Skipping ahead several thousand years, we find another mention of the temple, but after God has destroyed the temple and has torn the veil separating the Most High Place from everyone else. In Jesus coming to earth and reconciling us to the God through His sacrifice, we no longer have to go through a priest or offer a physical sacrifice to the Lord for the forgiveness of our sins. The apostles’ mission is to now set up God’s church and spread the word of Christ, establishing churches all throughout the land. The temple is mentioned again when Paul is referring to our bodies. When Jesus ascended into Heaven, He sent down the Holy Spirit to live within those who believe. Paul points out that this then makes our bodies temples of the Holy Spirit.

1 Corinthians 6:19

“Don’t you realize that your body is the temple of the Holy Spirit, who lives in you and was given to you by God? You do not belong to yourself, for God bought you with a high price. So you must honor God with your body.”

If our bodies are now temples because God is gracious enough to send us His spirit to live in us, should we not take care of these temples with as much reverence and dedication as God’s people did for the physical temple in the past? If my body is God’s temple, if I do not belong to myself because God purchased me with the blood of His Son, then what right do I have to let my body get out of shape or be lazy and sluggish? What right do I have to put bad things into my body? I have no right; it’s not my body anymore, I’ve been purchased, it’s now a temple for the Holy Spirit. What an incredible honor! I need to treat my body as what it is: a temple in which the Holy Spirit lives.

It serves to point out that in 1 Corinthians 6, when Paul is writing about our bodies as temples of the Holy Spirit that he is specifically writing about avoiding sexual sin.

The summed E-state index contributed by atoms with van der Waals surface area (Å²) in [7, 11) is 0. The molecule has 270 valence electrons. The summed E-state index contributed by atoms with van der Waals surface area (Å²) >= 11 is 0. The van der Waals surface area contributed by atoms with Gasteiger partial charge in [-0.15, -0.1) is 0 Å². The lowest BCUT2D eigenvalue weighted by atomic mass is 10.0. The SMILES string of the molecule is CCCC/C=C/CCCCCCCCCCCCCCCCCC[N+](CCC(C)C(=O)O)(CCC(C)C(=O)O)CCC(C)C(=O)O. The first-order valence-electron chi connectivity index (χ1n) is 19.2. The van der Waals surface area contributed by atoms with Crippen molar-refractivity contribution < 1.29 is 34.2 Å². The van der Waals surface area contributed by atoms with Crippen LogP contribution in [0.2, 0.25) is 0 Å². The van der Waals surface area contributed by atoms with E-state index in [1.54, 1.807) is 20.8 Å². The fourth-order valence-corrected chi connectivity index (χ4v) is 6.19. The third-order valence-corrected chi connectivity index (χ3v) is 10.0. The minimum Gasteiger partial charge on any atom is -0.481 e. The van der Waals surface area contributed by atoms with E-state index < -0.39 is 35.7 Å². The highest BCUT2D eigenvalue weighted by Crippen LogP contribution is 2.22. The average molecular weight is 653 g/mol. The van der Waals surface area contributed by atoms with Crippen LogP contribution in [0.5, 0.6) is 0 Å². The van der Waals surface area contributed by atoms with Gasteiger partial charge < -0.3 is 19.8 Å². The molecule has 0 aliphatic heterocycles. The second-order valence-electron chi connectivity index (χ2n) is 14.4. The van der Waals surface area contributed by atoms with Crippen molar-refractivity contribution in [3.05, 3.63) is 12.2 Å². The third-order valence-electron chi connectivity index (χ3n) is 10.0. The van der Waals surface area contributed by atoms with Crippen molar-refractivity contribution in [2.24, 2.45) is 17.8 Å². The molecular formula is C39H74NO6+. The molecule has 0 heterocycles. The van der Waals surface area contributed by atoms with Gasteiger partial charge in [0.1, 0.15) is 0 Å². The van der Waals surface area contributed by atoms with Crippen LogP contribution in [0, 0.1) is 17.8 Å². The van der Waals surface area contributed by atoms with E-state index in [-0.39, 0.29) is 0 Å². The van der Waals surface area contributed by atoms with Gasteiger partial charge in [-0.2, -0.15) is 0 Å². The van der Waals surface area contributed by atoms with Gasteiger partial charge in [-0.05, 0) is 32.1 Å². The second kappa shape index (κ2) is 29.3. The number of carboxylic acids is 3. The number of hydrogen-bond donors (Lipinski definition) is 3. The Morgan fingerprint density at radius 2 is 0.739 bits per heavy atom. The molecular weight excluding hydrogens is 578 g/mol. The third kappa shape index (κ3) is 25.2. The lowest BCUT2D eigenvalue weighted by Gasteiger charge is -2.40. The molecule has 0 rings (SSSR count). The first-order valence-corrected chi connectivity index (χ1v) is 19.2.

1 Corinthians 6:12-18

Avoiding Sexual Sin

“You say, 'I am allowed to do anything'—but not everything is good for you. And even though 'I am allowed to do anything,' I must not become a slave to anything. You say, 'Food was made for the stomach, and the stomach for food.' (This is true, though someday God will do away with both of them.) But you can’t say that our bodies were made for sexual immorality. They were made for the Lord, and the Lord cares about our bodies. And God will raise us from the dead by his power, just as he raised our Lord from the dead. Don’t you realize that your bodies are actually parts of Christ? Should a man take his body, which is part of Christ, and join it to a prostitute? Never! And don’t you realize that if a man joins himself to a prostitute, he becomes one body with her? For the Scriptures say, 'The two are united into one.' But the person who is joined to the Lord is one spirit with him. Run from sexual sin! No other sin so clearly affects the body as this one does. For sexual immorality is a sin against your own body.”

Let us not sin against our own bodies, against the temple of the Holy Spirit, against God’s purchase. Let us not make excuses for the work that it is going to take to do so. Let us honor Him with our bodies and take care of God’s temple.

May the grace of the Lord Jesus Christ, the love of God, and the fellowship of the Holy Spirit be with you all.

—Redeemed